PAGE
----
Another term to know is “clip” or “clipping” (saving different sources in whole or part from files or websites). You can use a browser extension
or, if you installed the desktop client, you can highlight a website or just right click on a website and choose to add to Evernote.
What notebooks do you think you might want to start with? You can always add notebooks and delete notebooks (or even combine notebooks), so don’t feel constrained by what you choose now.
3. This is a good point to practice making a note. No matter which client you’re using (web, desktop or phone), click “new note” or the + if you see it. Give your new note a title. For this exercise try “Notebooks I’d like to make”. In the text area, make a list of all the notes you’d like to make. Evernote has some formatting capabilities similar to products you may be familiar with such as Microsoft Word. You can make bulleted or numbered lists, you can bold, underline, strikethrough, italic, etc. You can also change the font and text size, etc. You don’t necessarily need to test all these features now, but if you want to, do it! Playing is always fun. Once you’ve made a list of everything you can think of to make a notebook right now, try making a few.
4. Not only can you make text notes in Evernote, but you can also make audio notes (requires a microphone), webcam notes (requires a webcam), and ink notes (hand write a note in evernote. works best if you are really good with a mouse or have a stylus handy. awesome if you have a touchpad). You can also add photos or files to your Evernote notes. Say you’re working on compiling all your addresses in one place. You might type some in, but if you get a letter from someone, take a picture of the return address, attach it to a new note with the name of the person and bam! you have the address in your Evernote.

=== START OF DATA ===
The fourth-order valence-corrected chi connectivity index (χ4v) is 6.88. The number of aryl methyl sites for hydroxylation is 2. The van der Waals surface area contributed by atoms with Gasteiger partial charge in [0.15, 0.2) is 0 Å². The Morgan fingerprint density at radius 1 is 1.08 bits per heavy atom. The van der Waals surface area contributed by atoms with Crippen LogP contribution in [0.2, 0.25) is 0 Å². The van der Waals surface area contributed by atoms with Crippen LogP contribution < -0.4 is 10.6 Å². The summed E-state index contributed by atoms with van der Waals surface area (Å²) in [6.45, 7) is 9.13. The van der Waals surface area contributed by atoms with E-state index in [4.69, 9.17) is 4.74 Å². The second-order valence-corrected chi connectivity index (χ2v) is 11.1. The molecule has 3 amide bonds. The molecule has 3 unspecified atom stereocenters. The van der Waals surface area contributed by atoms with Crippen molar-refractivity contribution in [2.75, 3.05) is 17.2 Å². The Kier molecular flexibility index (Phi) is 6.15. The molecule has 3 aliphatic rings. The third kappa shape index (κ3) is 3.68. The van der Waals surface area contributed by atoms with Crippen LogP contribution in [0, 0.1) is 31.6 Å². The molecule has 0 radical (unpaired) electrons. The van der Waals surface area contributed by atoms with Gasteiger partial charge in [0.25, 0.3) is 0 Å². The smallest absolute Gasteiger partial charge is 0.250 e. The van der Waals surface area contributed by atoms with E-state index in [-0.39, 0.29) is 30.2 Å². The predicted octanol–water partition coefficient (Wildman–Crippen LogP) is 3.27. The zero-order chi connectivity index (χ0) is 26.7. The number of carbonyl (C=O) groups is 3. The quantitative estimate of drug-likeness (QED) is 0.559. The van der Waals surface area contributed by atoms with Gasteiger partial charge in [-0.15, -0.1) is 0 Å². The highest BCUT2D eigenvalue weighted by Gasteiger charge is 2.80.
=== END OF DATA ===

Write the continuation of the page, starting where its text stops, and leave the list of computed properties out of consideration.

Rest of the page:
Or say you’re working on a statistics project and there is SO MUCH DOCUMENTATION (yes this is a real experience). Save the PDFs, drag and drop (or attach) them to a note and you’ve always got that documentation with you for quick reference. Now speaking of that documentation, you want to search and find out what all in your Evernote you have about “linear regression”. Type that in the search field, hit enter and Evernote will search the text of your documentation attachments as well as what is in your notes (at least PDFs). How cool is that?!
5. The last cool feature I’ll show you how to use in Evernote is to share your notes. You can share notes via email, twitter, facebook, or copy note urls to the clipboard. If you share a note, let’s say via email, it will email the content of the note. If you share a notebook, you can choose to share it with the public or share with specific individuals. This can be helpful if you’re working on a project together. You can always change these settings. I haven’t shared a notebook yet, but I have shared individual notes.
I hope this tutorial broke down enough of Evernote for you to get started. Let me know what you end up using it for or if there is another tool that works better for you!